Child sex abuse cases dramatically decline in US, says report
Despite the headlines hyping scandals at Penn State and the Boy Scouts, child sex abuse cases in the US, by several data gauges, have dramatically declined since the 1990s, say University of New Hampshire researchers.
Increased public awareness of how child predators operate, along with better law enforcement and policies to protect children, may be helping to reduce child sex abuse despite this year's headlines about cases connected to institutions like Penn State, the Boy Scouts and the BBC.Skip to next paragraph
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Researchers at the University of New Hampshire's Crimes Against Children Research Center say data from a half a dozen sources suggest child sex abuse cases have dramatically declined since the 1990s. Here are details on data from the report, written by UNH professors David Finkelhor and Lisa Jones and published in the center's October 2012 bulletin.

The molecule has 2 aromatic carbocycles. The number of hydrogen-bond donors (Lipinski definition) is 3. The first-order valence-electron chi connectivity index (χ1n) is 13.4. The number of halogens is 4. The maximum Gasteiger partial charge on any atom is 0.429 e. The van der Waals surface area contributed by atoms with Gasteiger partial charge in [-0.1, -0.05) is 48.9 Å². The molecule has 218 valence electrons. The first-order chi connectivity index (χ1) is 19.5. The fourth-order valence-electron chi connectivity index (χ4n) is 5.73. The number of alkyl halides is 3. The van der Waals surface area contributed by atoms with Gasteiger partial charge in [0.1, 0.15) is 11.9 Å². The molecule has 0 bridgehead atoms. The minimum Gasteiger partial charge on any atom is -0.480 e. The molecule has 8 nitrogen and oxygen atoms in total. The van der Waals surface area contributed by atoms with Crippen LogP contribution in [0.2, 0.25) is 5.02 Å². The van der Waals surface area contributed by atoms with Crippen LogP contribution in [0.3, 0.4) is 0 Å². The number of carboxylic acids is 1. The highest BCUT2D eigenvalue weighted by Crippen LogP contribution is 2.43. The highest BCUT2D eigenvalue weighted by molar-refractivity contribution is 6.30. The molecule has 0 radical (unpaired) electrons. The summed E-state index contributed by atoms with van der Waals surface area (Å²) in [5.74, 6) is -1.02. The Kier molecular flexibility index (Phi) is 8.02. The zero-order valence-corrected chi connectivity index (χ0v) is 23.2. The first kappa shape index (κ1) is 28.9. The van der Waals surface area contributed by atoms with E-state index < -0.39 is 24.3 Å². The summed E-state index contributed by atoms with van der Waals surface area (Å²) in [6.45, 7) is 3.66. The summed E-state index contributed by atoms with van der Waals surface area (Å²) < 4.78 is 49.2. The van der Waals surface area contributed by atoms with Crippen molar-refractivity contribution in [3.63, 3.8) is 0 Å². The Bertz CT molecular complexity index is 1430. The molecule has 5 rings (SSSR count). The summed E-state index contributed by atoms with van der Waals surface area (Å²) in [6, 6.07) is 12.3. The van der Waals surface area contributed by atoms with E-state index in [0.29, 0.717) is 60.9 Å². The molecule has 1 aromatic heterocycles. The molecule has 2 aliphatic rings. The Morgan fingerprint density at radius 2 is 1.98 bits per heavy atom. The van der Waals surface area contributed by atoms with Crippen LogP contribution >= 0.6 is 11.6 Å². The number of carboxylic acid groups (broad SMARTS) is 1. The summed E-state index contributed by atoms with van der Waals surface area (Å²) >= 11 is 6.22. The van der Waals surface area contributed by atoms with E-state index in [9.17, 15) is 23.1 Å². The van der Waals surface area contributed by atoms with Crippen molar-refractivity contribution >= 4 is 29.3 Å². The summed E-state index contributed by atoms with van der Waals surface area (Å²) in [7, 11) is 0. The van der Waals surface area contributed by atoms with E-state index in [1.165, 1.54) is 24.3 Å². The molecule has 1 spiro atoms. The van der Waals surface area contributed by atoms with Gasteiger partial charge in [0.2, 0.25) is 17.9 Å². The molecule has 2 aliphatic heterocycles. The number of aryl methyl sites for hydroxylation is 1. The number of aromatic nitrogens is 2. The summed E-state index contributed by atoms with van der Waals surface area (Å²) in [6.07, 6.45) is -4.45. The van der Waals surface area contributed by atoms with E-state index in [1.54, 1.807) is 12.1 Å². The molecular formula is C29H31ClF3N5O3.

– The National Child Abuse and Neglect Data System, which aggregates data from state child protective agencies, shows a 62 percent decline in rates of substantiated sexual abuse between 1992 and 2010. The raw numbers showed a drop from 150,000 to 63,000 cases, primarily in cases involving abuse by family members and other caregivers, who are statistically the most likely perpetrators in child sex abuse cases, although they are less likely to be the subject of news stories.
– The National Incidence Study of Child Abuse and Neglect, a sample survey of professionals who work with children conducted by the federal government once a decade, documented a 47 percent decline in sexual abuse between 1993 and 2005.
– FBI statistics based on local law enforcement crime reports show a 35 percent drop between 1992 and 2010. The FBI does not break down rape by age of victim, but over 50 percent of victims of reported rapes are under 18, so a drop in FBI rape statistics is considered a good indicator of a drop in sex crimes against minors.